Well, we’re into it now, aren’t we? Ol' Jack Frost has come nipping at more than just our noses. Winter is when our go-to list of training partners shrinks - or when we tend to slack off from running, ourselves. Once the mercury drops towards the southern end of the thermometer the roads and trails become much less crowded and, when you can count the degrees Fahrenheit with your fingers, even desolate. Yes, winter does have its obstacles to overcome, but it can also be a fantastic time to experience running in a whole new light (or dark, since it’s always dark out now).
Winter is the time when spring and summer PRs are achieved. It’s the time to appreciate the crunch of fresh snow beneath your feet. It’s when your normal routes take on a new look. It's a time to appreciate those running friends that will be by your side throughout every season.
Here’s a quick guide to help make the bite out of frosty winter air.
How Much to Wear
Here is a great template for cold weather dressing, courtesy of Runner's World:
- above 20 degrees: 2 tops, 1 bottom. Long-sleeve base layer and a vest keep your core warm. Tights (or shorts, for polar bears).
- 10 to 20 degrees: 2 tops, 2 bottoms. A jacket over your base layer, and wind pants over the tights.
- 0 to 10 degrees: 3 tops, 2 bottoms. Two tops (fleece for the cold-prone) and a jacket. Windbriefs for the fellas.
- -10 to 0 degrees: 3 tops, 2 bottoms, extra pair of mittens, 1 scarf wrapped around mouth or a balaclava.
- below -10 degrees: 3 tops, 3 bottoms, 2 extra pairs of mittens, 1 balaclava, sunglasses. Or stay inside.
Obviously, we all handle the cold a little differently, but this template is a great starting point. Our Fit Professionals can explain all of the cool (uh...warm, actually) technology that goes into our apparel and how it will benefit you. If you haven’t tried on some of the new things out there, you will be amazed at how lightweight, warm, and soft apparel winter apparel has become.
See and Be Seen
Reflectivity and lights are absolute requirements for the winter runners. During winter, it gets dark early and stays dark late. It is our responsibility to make sure that we are seen. Drivers aren’t used to looking for runners on their way to or from work. Wearing highly reflective apparel and accessories and blinking lights helps us catch a driver's attention and will keep us from being run over by a reindeer (like poor grandma).
Also, none of us wants to do a face plant because we couldn’t see the running surface. Headlamps and handheld lights are hugely helpful this time of year. They will help you spot things that may trip you up, catch the shimmer of an icy patch, and make you even more noticeable to drivers.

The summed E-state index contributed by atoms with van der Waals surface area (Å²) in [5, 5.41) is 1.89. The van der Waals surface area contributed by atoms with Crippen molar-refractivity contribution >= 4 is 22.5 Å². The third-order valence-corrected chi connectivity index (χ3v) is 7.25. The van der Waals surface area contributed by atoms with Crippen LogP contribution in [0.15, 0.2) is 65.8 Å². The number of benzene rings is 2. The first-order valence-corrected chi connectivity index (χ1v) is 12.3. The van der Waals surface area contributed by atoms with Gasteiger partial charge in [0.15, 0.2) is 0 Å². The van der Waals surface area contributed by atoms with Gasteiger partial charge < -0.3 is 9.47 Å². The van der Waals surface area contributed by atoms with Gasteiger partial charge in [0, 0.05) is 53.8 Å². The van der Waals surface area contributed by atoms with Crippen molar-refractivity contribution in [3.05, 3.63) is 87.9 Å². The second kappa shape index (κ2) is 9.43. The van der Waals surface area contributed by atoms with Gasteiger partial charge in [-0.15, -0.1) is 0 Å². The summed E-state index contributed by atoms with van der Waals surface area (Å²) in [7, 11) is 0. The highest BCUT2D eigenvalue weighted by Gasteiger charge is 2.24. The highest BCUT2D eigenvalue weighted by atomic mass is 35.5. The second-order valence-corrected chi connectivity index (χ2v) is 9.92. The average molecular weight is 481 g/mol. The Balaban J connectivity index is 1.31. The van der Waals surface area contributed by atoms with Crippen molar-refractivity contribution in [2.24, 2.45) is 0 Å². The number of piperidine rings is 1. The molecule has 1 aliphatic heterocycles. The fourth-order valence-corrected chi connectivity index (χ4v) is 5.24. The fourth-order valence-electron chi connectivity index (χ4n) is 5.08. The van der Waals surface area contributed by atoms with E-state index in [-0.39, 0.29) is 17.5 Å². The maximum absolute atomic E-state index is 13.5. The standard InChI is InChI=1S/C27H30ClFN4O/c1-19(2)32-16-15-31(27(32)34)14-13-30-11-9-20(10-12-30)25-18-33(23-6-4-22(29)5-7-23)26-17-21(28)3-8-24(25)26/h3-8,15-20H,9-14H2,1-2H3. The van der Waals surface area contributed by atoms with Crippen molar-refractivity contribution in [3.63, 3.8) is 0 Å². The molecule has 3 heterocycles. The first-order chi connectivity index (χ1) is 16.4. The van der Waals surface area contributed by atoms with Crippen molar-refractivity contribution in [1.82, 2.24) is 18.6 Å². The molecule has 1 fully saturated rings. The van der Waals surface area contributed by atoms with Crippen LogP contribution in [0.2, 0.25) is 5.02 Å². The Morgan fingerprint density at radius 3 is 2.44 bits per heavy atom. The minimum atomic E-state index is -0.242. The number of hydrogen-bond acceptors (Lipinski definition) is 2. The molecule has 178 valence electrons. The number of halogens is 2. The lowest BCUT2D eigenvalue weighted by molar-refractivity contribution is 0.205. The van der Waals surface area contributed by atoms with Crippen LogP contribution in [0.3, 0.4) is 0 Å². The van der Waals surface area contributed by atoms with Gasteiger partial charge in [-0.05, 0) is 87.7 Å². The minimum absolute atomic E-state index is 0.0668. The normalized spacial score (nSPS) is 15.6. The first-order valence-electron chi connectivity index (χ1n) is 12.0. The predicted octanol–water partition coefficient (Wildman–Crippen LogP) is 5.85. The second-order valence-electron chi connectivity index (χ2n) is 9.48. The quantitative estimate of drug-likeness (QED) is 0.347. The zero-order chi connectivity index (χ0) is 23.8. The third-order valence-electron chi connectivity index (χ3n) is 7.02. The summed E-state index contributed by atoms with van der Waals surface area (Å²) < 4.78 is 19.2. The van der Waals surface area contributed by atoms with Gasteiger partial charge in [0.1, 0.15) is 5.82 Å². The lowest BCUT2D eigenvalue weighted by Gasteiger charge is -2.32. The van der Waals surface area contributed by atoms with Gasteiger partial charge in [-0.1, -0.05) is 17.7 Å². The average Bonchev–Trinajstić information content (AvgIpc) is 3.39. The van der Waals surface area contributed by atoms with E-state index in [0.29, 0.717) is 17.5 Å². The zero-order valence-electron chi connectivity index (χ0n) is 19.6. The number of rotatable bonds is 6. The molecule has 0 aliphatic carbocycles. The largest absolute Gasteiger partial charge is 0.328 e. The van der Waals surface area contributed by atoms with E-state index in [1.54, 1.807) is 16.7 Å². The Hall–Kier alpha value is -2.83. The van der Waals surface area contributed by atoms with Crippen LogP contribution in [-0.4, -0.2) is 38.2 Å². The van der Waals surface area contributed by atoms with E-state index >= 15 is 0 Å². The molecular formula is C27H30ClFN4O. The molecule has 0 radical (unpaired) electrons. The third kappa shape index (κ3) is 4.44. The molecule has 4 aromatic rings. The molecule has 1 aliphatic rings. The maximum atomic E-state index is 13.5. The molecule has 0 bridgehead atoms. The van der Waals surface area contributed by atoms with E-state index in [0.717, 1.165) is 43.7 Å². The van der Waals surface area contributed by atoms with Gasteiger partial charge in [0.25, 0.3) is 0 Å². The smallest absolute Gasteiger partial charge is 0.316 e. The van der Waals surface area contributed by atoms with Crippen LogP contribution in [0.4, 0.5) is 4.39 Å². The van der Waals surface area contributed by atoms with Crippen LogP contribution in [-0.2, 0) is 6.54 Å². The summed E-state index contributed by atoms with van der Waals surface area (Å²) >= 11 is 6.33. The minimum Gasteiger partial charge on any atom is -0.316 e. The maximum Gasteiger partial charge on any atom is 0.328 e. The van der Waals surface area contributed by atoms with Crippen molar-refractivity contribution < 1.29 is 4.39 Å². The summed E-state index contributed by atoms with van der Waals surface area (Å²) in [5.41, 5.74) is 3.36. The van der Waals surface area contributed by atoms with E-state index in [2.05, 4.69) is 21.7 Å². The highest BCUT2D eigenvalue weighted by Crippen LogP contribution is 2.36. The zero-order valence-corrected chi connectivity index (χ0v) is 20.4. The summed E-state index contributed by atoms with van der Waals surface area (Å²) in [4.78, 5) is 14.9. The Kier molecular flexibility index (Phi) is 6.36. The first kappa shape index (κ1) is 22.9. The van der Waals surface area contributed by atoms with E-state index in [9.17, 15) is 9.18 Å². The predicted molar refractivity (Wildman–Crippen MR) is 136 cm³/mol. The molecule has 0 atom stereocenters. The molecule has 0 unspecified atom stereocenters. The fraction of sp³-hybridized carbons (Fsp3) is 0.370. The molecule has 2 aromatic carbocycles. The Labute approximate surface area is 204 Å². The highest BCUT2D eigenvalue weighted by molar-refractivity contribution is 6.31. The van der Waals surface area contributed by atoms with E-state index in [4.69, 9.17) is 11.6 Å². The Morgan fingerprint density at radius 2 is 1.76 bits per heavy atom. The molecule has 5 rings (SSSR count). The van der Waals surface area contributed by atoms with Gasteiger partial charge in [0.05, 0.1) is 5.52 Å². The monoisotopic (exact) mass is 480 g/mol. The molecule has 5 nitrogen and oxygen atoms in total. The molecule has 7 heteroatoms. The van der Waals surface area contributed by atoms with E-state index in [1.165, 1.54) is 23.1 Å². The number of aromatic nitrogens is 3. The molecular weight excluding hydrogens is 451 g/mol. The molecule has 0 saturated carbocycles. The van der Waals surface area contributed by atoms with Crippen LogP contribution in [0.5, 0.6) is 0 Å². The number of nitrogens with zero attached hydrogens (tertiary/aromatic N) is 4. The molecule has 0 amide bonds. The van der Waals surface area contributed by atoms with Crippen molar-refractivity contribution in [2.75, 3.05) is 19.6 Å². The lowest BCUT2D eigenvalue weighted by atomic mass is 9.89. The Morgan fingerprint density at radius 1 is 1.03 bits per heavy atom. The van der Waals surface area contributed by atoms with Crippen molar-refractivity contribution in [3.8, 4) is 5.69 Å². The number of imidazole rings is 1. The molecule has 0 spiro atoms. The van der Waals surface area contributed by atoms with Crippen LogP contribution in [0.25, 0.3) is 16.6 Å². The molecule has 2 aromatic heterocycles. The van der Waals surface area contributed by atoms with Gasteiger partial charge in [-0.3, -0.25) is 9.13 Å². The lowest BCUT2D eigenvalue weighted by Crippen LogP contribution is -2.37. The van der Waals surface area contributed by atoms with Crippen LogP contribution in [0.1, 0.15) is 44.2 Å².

Bring the Right Tool for the Job
The ever-changing landscape of the winter season makes it fun to see what’s new, but it's also a challenge to always be prepared for the wide variety of conditions. Here are some of the most frequently overlooked tools:
- Hand warmers are worth their weight in gold when it’s frigid out. Carry them in your gloves - or even in your socks and/or shoes. Keep a stash in the dash to help in a pinch.
- Windbriefs, as I’ve mention before, are a lifesaver on cold, windy days. Another trick of the trade for such days is to run against the wind on the way out - and with the wind on the way back. That’ll help cut down on the wind chill after you’ve started accumulating sweat.
- There is no time like winter to put some miles on your trail shoes. Trail running in winter is breathtaking. It can also be foot damaging (if you’re running in road shoes). Roots and rocks and the ground all become one big, frozen chunk looking to stun your toe. The bumper of a '57 Chevy has more give than anything frozen to the ground at this time of year. The toe bumper and underfoot rock plate found in most trail shoes offer a level of protection you won’t find in your road shoes - and the added traction is a benefit, too.
- Speaking of traction, when the precipitation accumulates in piles along the trails and sidewalks, Yaktrax do a great job keeping you from looking like your dog trying to run on the tile floor. They work similar to tire chains for cars. They slip over your shoes and give you that extra traction you need.
Find a Friend and Make a Plan
Give in to running peer pressure to help you stay motivated. Find those runners that don’t hibernate through the cold months and make plans to meet them for runs. Be specific with times, places, and running routes to help reduce excuses. Run for minutes rather than miles. Paces vary as much as the weather at this time of year. If you don’t worry about exact speeds and distances, you’ll be able to enjoy the scenery more. If you need to find some other fun folks that enjoy running all year long, FLEET FEET's social runs
are the place to look.
Utilize these quick suggestions and come by your neighborhood FLEET FEET for answers to your winter running questions. We'll help you enjoy a whole new season. Also, don’t forget that Christmas is dead ahead. Come grab your running gifts before they’re gone. Be the safe and warm member of your group this winter as you enjoy this often forgotten time of the running year.
Good luck and Happy Racing!